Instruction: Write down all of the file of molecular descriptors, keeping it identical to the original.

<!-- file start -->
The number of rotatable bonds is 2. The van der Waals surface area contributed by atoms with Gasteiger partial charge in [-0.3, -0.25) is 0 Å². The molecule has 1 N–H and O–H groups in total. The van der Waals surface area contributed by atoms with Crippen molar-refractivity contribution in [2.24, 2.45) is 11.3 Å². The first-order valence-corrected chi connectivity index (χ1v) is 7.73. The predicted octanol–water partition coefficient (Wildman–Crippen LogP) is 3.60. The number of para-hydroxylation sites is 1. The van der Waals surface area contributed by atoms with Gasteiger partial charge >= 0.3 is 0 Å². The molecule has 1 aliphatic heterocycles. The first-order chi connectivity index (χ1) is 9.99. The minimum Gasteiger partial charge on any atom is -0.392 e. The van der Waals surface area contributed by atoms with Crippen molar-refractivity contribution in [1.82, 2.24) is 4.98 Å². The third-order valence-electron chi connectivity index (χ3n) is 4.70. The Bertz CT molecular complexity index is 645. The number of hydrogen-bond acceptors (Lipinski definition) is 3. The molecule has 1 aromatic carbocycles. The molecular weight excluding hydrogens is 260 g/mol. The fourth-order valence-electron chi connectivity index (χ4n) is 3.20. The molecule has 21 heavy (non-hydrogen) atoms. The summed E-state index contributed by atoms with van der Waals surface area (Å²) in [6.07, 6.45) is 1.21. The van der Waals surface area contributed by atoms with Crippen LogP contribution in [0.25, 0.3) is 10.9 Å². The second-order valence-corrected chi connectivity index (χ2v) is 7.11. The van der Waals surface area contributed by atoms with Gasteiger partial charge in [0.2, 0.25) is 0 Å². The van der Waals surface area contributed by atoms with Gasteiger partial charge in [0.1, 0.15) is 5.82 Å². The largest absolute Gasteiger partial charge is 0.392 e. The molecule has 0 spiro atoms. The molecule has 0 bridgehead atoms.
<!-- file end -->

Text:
The number of rotatable bonds is 2. The van der Waals surface area contributed by atoms with Gasteiger partial charge in [-0.3, -0.25) is 0 Å². The molecule has 1 N–H and O–H groups in total. The van der Waals surface area contributed by atoms with Crippen molar-refractivity contribution in [2.24, 2.45) is 11.3 Å². The first-order valence-corrected chi connectivity index (χ1v) is 7.73. The predicted octanol–water partition coefficient (Wildman–Crippen LogP) is 3.60. The number of para-hydroxylation sites is 1. The van der Waals surface area contributed by atoms with Gasteiger partial charge >= 0.3 is 0 Å². The molecule has 1 aliphatic heterocycles. The first-order chi connectivity index (χ1) is 9.99. The minimum Gasteiger partial charge on any atom is -0.392 e. The van der Waals surface area contributed by atoms with Crippen molar-refractivity contribution in [1.82, 2.24) is 4.98 Å². The third-order valence-electron chi connectivity index (χ3n) is 4.70. The Bertz CT molecular complexity index is 645. The number of hydrogen-bond acceptors (Lipinski definition) is 3. The molecule has 1 aromatic carbocycles. The molecular weight excluding hydrogens is 260 g/mol. The fourth-order valence-electron chi connectivity index (χ4n) is 3.20. The molecule has 21 heavy (non-hydrogen) atoms. The summed E-state index contributed by atoms with van der Waals surface area (Å²) in [6.07, 6.45) is 1.21. The van der Waals surface area contributed by atoms with Crippen LogP contribution in [0.25, 0.3) is 10.9 Å². The second-order valence-corrected chi connectivity index (χ2v) is 7.11. The van der Waals surface area contributed by atoms with Gasteiger partial charge in [0.2, 0.25) is 0 Å². The van der Waals surface area contributed by atoms with Gasteiger partial charge in [0.1, 0.15) is 5.82 Å². The largest absolute Gasteiger partial charge is 0.392 e. The molecule has 0 spiro atoms. The molecule has 0 bridgehead atoms.